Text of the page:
Wildcards in Google Search: Everything You Need to Know

Keyword research is at the heart of every successful SEO campaign.

Finding the right keywords to target your site allows you to overtake your competitors and appear on top of search results.

But SEOs are becoming savvier with new tricks and techniques up their sleeves. As a result, your methods and tools may not cut it anymore, resulting in lower rankings and fewer conversions down the line!

In this case, you need to rethink your keyword research approach and find ways to improve it.

One of these ways is the wildcard search.

This post discusses what wildcard searches are, how they help in your SEO efforts, and tools you can use to leverage this particular search operator.

What are Wildcards in Google Search?

A Google wildcard search is one of the many advanced search operators used in partial searches. Its goal is to help you refine your search t

Usually, if you type “what is healthy” on Google, the search engine will predict your search query by providing you with suggestions via its autocomplete feature.

What it does is try and finish your query starting with the last word you typed on the search bar.

But using wildcard characters adds a new dimension to your search query.

One of the most popular wildcard searches to use in a search query is an asterisk (*), which Google treats as a placeholder for one or more words.

So, if we put it after “what,” it turns the query into “what * is healthy.”

Google will provide you with new suggestions that feature terms replacing the asterisk. This case shows you search terms asking which dishes are healthy.

How to Use the Wildcard Operator for Keyword Research

Google search operators like the asterisk operator are designed to help users type in the query for their question.

But SEOs like yourself will benefit the most from the wildcard search, particularly with keyword research.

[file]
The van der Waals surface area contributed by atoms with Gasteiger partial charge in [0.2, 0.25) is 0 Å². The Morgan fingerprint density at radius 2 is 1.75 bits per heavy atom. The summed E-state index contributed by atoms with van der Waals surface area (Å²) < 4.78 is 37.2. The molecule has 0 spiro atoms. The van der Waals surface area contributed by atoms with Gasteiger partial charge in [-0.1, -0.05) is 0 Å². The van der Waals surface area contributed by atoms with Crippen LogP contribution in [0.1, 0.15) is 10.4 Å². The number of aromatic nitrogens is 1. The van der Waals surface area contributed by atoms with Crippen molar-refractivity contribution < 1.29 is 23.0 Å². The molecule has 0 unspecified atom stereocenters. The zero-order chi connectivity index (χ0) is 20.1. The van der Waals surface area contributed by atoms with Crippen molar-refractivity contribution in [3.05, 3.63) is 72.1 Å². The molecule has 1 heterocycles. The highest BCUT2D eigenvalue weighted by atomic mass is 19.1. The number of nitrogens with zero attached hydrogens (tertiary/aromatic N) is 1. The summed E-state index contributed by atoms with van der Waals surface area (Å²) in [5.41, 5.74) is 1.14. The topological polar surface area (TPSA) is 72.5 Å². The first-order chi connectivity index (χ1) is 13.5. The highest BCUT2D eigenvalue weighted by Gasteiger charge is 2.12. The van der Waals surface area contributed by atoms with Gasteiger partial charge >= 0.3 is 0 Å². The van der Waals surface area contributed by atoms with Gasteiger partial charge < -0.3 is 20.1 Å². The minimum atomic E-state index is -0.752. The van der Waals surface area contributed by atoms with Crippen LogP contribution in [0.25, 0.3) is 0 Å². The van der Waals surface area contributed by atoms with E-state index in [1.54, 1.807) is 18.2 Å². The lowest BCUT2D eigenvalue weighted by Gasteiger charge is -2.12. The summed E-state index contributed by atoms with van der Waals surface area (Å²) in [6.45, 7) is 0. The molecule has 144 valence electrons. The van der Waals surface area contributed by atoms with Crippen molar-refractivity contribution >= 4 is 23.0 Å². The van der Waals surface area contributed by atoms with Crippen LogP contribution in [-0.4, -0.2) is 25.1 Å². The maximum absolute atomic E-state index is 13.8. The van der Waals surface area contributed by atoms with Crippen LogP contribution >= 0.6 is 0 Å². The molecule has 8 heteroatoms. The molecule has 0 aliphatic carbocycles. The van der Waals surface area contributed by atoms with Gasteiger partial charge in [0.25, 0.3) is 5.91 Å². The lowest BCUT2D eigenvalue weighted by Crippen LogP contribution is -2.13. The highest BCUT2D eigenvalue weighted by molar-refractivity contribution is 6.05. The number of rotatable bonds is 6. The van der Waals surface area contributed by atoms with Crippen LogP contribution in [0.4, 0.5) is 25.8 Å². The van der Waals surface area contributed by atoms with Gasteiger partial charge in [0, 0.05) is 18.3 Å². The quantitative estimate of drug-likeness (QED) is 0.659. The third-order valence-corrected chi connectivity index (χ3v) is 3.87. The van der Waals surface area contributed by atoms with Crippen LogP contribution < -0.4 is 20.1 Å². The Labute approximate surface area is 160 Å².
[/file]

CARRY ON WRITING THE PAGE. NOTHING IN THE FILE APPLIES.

The wildcard search expands your keyword research to unearth ideas and suggestions that most keyword tools don’t provide.

Sure, these tools tell you how many people are searching for the keyword every month or how easy or difficult ranking for a search term on top of search results is.

But they won’t be able to return the kind of related terms wildcard search brings.

This is important since SEOs will be using the same popular tools that everyone in the industry is using. That means they’ll produce the same content targeting the same set of keywords.

So, expect either higher competition or oversaturation for these keywords.

Using the wildcard operator in your keyword research lets you take the road less traveled and help your website stand out from the pack.

Below are ways you can do this:

Narrowing Down Keyword Ideas

Continuing with the example used above, the “what * is healthy” search query produced three keyword ideas that replaced the asterisk with a word or two:

  • what fast food is healthy
  • what popcorn is healthy
  • what sushi is healthy

Copy one among the three terms and paste it on Google search to narrow down the terms that will appear on autocomplete:

Doing so allows you to drill down into related keyword suggestions of the search term you found from your initial wildcard search.

Using the terms you’ll find here, you can either group them into a topic cluster or optimize for all of them to create a massive guide about the topic (assuming that their search intent is the same).

Searching for Local Keywords

If you want your local business to generate more leads or sales from search engines, you must find and optimize geo-targeting keywords.

Wildcard search can help aid in the process of finding other locations you can create pages or reoptimize existing ones on your site.

For example, if you’re optimizing a locksmith website in West Yorkshire, you search Google for “locksmith * west yorkshire.” The autocomplete should do the rest for you.

There are four suggestions in which cities replaced the asterisk:

  • locksmith bradford west yorkshire
  • locksmith shipley west yorkshire